Hare-y Tales of the Winter Sky
Last updated 3/3/2021 at 10:25am
If you haven't been out to enjoy a dark night sky this winter, you'll be happy to learn that few activities can keep you more socially distanced than stargazing.
The stars are so brilliant right now not because of the frosty night air (a myth that many believe) but because, at this time of year, we on Earth are looking outward toward some of the brightest and nearest stars visible along our annual journey around the sun.
Even beginning sky watchers can trace the brightest stars of the early evening sky into one of the largest and most easily found star groupings: Orion, the hunter. Orion now stands midway up in the southern sky after dark and is joined by the dazzling "dog star" star Sirius not far below.
With such a sparkling stellar display to admire, it's easy to forget about some of the tiniest and faintest celestial groupings, but this is a good time to search for them, too. One of the more obscure constellations that Northern Hemisphere stargazers can see during winter months is Lepus, the hare. We can find it south of Orion and just west of brilliant Sirius.
Lepus is a faint and ancient constellation and, like so many others in our sky, its true origins are lost in time, but some fascinating tales have been passed down through the ages.
One tells that Lepus may be connected to the legend of the Easter Bunny. It is said that when Ostara, the Anglo-Saxon goddess of spring, transformed a bird into a hare, she took away its ability to fly but, in return, gave it great speed and, once a year, allowed it to lay eggs.
Another such yarn tells that Lepus was commonly believed to be the prey of Orion, but I have to wonder why such a formidable hunter – accompanied by two great hunting dogs (Canis Major and Canis Minor) and with a great celestial bull (Taurus) in front of him – would bother chasing a measly rabbit, unless, of course, the hunter is Elmer Fudd!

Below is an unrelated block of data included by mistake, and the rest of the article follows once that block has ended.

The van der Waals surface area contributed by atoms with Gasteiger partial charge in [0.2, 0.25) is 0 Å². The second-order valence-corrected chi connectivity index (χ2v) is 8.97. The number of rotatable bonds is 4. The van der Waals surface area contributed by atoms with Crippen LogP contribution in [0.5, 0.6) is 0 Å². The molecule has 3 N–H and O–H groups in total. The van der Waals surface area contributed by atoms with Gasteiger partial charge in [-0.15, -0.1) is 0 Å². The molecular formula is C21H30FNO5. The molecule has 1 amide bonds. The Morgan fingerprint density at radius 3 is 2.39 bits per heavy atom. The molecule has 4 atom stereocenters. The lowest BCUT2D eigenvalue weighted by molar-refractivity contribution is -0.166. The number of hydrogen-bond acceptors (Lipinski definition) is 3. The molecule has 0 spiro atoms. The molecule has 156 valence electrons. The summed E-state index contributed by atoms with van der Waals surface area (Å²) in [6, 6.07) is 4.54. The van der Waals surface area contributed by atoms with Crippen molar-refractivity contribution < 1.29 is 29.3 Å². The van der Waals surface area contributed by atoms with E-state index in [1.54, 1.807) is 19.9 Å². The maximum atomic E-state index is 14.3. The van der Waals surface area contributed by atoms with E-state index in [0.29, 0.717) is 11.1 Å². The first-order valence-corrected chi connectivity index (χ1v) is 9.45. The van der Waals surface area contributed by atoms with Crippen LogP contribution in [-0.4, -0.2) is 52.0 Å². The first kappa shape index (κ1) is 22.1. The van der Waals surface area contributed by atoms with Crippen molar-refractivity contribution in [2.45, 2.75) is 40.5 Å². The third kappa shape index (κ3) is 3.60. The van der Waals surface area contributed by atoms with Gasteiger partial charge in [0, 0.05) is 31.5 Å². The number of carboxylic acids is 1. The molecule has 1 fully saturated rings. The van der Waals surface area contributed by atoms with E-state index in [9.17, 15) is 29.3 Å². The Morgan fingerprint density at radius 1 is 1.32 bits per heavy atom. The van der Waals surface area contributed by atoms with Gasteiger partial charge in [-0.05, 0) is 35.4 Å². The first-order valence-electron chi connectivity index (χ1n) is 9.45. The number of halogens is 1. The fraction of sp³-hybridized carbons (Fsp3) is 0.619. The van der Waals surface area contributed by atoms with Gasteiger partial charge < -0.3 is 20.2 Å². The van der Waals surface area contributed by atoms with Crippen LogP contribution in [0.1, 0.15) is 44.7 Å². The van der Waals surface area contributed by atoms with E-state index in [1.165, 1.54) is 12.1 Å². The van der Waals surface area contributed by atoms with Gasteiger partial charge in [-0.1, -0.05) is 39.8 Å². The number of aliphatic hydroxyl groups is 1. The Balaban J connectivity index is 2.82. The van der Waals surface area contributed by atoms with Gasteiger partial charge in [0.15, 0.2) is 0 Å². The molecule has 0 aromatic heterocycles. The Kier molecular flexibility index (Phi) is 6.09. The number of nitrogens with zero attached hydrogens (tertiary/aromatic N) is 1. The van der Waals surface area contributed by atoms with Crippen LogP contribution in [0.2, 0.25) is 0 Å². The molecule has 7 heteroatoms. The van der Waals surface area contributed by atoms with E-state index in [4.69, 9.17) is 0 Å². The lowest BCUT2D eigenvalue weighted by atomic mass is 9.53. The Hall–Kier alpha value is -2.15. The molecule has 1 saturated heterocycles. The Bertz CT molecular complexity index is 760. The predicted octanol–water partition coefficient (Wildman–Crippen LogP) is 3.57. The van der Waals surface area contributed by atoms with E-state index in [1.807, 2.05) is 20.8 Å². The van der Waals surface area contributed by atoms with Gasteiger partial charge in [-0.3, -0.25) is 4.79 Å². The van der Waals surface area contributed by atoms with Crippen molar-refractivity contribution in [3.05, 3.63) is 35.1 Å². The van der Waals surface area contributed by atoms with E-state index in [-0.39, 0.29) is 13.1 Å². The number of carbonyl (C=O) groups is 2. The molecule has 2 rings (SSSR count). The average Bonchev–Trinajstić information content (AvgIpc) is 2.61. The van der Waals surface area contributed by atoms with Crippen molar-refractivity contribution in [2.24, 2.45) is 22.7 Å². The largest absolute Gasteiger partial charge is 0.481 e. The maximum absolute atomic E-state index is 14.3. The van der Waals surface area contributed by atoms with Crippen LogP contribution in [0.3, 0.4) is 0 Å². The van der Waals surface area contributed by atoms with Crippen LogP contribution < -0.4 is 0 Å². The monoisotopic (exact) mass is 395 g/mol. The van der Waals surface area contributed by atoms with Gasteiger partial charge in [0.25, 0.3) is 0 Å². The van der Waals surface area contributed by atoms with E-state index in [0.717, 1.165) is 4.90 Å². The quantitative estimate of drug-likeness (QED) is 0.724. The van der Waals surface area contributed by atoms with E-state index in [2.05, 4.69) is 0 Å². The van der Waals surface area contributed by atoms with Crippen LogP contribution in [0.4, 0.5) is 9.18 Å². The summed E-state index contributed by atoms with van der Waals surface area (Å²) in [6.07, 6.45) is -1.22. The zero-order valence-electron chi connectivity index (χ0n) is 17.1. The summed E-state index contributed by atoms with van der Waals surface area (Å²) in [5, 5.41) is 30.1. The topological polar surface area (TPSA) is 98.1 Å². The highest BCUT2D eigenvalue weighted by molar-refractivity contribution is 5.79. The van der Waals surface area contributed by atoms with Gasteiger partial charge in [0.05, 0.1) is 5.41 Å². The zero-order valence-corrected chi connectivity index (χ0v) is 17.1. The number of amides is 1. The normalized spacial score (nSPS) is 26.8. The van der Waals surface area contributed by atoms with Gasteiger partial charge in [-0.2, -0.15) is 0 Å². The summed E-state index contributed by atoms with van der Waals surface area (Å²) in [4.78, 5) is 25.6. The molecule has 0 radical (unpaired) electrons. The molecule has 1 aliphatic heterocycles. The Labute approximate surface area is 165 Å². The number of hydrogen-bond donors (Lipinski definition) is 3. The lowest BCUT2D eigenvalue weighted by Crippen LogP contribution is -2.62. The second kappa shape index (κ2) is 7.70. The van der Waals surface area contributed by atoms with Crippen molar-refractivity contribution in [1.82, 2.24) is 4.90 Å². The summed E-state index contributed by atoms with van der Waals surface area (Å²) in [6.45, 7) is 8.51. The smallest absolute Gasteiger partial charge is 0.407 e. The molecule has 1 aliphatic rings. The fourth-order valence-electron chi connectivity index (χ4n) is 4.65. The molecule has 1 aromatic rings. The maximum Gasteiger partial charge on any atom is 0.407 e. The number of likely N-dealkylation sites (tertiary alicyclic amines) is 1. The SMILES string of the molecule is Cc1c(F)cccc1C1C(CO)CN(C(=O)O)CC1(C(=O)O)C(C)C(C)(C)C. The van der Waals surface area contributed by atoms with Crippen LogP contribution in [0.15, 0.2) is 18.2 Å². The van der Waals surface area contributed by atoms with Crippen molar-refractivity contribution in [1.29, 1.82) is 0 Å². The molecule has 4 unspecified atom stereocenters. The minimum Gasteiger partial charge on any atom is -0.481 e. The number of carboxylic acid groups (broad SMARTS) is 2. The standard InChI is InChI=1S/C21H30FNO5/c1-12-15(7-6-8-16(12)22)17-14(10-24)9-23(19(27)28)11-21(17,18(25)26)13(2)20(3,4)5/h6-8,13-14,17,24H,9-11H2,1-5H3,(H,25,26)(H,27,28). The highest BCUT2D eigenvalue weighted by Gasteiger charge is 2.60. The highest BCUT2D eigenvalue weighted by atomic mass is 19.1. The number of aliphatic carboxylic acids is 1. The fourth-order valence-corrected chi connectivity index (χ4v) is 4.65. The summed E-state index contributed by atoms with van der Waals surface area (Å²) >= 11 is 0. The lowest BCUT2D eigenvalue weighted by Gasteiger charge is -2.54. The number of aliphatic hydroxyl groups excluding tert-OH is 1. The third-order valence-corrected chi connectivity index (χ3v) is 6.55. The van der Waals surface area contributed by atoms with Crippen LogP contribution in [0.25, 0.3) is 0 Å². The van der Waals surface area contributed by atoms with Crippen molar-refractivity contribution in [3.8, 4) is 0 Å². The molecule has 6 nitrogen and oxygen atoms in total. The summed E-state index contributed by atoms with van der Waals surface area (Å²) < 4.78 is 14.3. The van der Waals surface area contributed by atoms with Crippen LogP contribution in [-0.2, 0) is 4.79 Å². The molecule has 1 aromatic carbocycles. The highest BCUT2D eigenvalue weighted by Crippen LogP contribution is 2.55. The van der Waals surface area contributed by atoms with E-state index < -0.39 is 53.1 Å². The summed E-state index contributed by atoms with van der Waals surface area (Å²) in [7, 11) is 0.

Perhaps more intriguing is the story that, in ancient times, there were no hares on the Greek island of Leros. A young boy of that city returned from abroad with a pregnant female hare and took wonderful care of it until it gave birth. Soon, townspeople became quite interested in raising hares themselves.
As you can imagine, it wasn't long before hares completely overran the island. Hoping to combat the situation, their owners stopped feeding them, but it was too late. Soon the hares attacked the crops and consumed everything in sight. With the inhabitants of Leros now facing a true calamity, they banded together and eventually drove the hares from the island.
It was after this near disaster that the gods place a hare among the stars – so the story goes – to remind people that nothing in life is so desirable that it doesn't bring greater pain than pleasure afterward.
Whether or not you accept the story's message, the constellation Lepus is there to this day for all to see, so head outdoors on the next clear night to check it out!
Visit Dennis Mammana at dennismammana.com.